Earlier this month, my father-in-law was laid to rest. We had a near perfect day for a man who lived his faith, had a passion for his family, farming, working hard and telling a good joke. It seems fitting that his funeral Mass and burial was on April Fool's Day with temperatures in the eighties. The Mass was one of the most beautiful I have ever attended.
As we processed in to church the choir, along with the congregation, filled the church with melody. Robert, a member of that church choir for sixty-five years, must have been pleased. The building swelled with song. The family - his wife of sixty-eight and a half years; twelve of their thirteen children; their spouses; most their grandchildren; great grandchildren; one brother/wife; some cousins; scores of friends/extended family filled the church to almost capacity. http://wcfcourier.com/lifestyles/announcements/obituaries/paid/robert-bernard-rottinghaus/article_66546603-5492-560b-9925-0eb92d465e2a.html
For a while I had a difficult time processing the relationship I had with my husband's father. Rick admired his father. They worked together on the farm for over fifty-six years. That's a whale of a long time. I know Rick learned many things from his father, too many to probably count. I know my hubby has a talent for looking at a problem (with equipment) and seeing the solution. To him, that is as normal as breathing. He doesn't even think about it. It's just there. And that is a great thing - to be able to fix anything.
When our four kids were living here at home, I teased and said there were three rules to our household:
1. Your father can fix anything. And in fact, this one was close to the truth. He learned that skill from his dad.
2. Your mother makes the best cookies, ever. Well, I got by with this one until our youngest son took my chocolate chip cookies recipe and tweaked it until he took that honor. But in reality, it was a great feeling to see the result of his love of cooking/baking come to life.
3. When your mother is cold, you put on a sweater. As a young mom I was pretty thin. Everyone said, "You don't have enough meat on your bones to keep you warm." Since I became a grammie, that has changed and now I have enough flesh and stay warm with my built in furnace. And that heater isn't very well regulated.
Anyway, back to the issue at hand. My father-in-law. He taught us many things. He was a very intelligent person, holding patents for several of his inventions. This with only an 8th grade education. He quit high school his freshman year to help farm. His mind never stopped; but it was pretty closed to new ideas as well, if they came from someone else.
And this was a source of contention between the two of us. I am pretty outspoken, always has been a personality trait that rests in both the positive and negative columns of life. As a result, we sometimes butted heads.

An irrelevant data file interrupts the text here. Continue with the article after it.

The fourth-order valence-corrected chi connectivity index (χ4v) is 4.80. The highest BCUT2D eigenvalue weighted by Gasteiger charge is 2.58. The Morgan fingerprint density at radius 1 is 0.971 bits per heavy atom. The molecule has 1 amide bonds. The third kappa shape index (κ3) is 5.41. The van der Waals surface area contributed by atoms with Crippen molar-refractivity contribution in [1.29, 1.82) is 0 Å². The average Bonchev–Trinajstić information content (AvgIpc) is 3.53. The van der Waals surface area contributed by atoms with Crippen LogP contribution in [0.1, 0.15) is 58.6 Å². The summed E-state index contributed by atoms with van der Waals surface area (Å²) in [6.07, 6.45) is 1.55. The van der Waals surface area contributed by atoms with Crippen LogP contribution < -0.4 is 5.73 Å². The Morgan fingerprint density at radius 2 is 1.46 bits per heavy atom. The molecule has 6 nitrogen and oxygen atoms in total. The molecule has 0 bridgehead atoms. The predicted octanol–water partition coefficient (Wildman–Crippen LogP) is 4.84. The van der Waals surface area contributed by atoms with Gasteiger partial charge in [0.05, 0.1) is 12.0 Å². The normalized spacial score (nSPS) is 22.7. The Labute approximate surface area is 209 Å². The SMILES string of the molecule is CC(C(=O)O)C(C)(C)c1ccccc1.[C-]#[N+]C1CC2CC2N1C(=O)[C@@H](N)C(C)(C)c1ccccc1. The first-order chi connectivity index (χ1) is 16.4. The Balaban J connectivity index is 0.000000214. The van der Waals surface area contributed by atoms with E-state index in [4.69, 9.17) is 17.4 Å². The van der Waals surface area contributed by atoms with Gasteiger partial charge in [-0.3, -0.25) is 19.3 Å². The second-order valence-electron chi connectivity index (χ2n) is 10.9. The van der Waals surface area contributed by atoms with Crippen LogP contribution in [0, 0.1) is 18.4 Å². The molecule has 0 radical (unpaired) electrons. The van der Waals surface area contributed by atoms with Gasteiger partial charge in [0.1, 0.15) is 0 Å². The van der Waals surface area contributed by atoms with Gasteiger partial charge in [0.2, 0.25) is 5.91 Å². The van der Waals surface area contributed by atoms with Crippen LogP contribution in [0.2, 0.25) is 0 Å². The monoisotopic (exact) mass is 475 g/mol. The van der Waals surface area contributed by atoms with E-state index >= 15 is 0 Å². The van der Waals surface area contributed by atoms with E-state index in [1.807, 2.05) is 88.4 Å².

About four years ago we had the worst confrontation I ever had with an individual, well at least as an adult. His part in the screaming match was dementia, untreated, and being king of the castle all his married life. My part: thirty-plus years of pent up frustration and watching without speaking up. Well, the proverbial you-know-what hit the fan and poor Rick had to literally pull me out of the room. I continued to spew venom all the way home as I drove with more anger than I had felt in a long, long time.
I was angry at him and myself for my lack of control. I like to think I can keep my feelings in check. I found out, I can't. I took a good hard look at myself to figure out what to do in the future.
I prayed almost continually for guidance on this situation.
In my readings I found the story of Ruth and Naomi http://www.catholic.org/bible/book.php?id=8
and took heart with the proclamation made: "Your people will be my people and your God will be my God." The thought: he is my family took root. When I said, "I do," at my wedding in 1975, I took the entire family as my own. I couldn't pick and choose. After this epiphany, I began to pray every day for my father-in-law, for his comfort, for him as he walked the final few years of his journey. He was in his late eighties, and I knew his years were limited.
It's hard to be angry with a person when you keep them in prayer. I began to see him for all the good things he did. He loved his family, he loved our God, he even loved me, in spite of the fact my words often set him off. I know he was proud of me. I remembered the times he paraded his relatives and business acquaintances in my business to show them what I did. He acted as pleased with my work as if he had done it himself. He showed his affection in his own way.
And after much prayer I was able to see it for myself.
My love for him was strengthened when I put aside my ideas of how he should be and accepted him for the man he had become. When I planted a kiss on his cheek, it was with affection. When I asked him how he was feeling, I was anxious to hear his answer.
So when we said good-bye to him, I was able to say with deep affection, "When he met his creator I bet he heard the words: 'Well done, my good and faithful servant. You used everything I gave you.'"
May he rest in peace in the arms of Jesus.